MONDAY, Feb. 12 (HealthDay News) -- A new index that involves simple blood tests might spare patients invasive biopsies used to diagnose liver fibrosis, Japanese researchers report.
Fibrosis, the formation of scar-like tissue in the liver, indicates damage that can lead to cirrhosis. In people with hepatitis C, determining the stage of liver fibrosis is important for patient prognosis and treatment, according to background information in the article.
While liver biopsy is considered the gold standard for measuring liver fibrosis, it's an invasive and expensive procedure. This study, published in the February issue of Hepatology, compared the new FibroIndex to two other indices currently in use, the Forns index and APRI (aspartate aminotransferase to platelet ration index).
The study included 402 patients with chronic hepatitis who were scheduled to undergo liver biopsy. Blood samples were collected from the patients three days before they underwent biopsy. The blood samples were then tested using FibroIndex and the two other indices.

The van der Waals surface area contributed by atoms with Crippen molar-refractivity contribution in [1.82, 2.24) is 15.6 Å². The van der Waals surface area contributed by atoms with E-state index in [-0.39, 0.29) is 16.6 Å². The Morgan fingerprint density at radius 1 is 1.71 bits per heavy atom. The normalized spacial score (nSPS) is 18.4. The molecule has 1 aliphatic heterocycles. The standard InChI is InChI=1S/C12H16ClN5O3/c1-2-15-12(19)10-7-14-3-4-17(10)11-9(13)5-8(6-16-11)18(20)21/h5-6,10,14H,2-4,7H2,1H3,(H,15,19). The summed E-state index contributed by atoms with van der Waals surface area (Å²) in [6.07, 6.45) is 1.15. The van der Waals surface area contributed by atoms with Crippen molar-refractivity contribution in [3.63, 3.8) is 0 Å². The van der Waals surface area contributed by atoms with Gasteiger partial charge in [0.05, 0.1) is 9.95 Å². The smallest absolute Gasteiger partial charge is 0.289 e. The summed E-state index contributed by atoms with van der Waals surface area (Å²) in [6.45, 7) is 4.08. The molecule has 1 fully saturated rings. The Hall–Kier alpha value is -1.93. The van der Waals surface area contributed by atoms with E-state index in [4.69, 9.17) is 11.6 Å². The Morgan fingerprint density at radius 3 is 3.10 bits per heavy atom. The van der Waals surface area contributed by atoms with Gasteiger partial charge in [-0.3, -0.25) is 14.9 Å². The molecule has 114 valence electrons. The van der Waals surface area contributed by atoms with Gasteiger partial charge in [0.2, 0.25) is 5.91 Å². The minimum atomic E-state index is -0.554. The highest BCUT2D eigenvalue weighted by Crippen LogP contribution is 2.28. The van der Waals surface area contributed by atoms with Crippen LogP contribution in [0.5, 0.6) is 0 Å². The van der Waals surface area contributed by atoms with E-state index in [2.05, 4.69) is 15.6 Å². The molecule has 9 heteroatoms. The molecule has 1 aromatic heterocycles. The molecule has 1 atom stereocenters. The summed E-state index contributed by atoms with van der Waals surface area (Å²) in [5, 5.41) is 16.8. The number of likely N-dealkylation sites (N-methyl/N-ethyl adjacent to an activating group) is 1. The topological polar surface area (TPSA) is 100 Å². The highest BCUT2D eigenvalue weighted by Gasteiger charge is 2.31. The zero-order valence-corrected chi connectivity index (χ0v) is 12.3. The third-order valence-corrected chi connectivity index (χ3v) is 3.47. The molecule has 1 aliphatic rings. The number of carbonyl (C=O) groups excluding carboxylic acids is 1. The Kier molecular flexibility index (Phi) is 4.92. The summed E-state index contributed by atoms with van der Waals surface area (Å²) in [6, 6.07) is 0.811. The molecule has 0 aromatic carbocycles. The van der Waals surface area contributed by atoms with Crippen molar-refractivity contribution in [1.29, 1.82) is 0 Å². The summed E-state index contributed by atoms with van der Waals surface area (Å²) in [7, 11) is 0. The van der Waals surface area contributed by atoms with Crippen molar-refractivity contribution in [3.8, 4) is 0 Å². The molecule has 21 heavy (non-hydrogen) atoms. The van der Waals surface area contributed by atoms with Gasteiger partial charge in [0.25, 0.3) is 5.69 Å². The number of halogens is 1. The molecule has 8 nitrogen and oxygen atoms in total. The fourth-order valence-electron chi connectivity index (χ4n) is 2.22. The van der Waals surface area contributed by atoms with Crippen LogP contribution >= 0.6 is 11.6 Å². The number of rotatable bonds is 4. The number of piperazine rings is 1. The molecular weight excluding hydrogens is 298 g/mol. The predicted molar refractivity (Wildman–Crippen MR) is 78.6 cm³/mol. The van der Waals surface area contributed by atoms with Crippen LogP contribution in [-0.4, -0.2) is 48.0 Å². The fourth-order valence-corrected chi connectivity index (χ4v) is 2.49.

Researchers at Tottori University found that FibroIndex was more accurate in predicting significant or severe fibrosis than either the Forns index or APRI. Based on the results provided by FibroIndex, 101 of the patients in the study could have avoided a liver biopsy, the study said.
The researchers also tested FibroIndex on 30 hepatitis C patients treated with interferon who had a second liver biopsy more than a year after treatment. The study found that changes in FibroIndex correlated with changes in the patients' fibrosis. The Forns index and APRI did not show this correlation.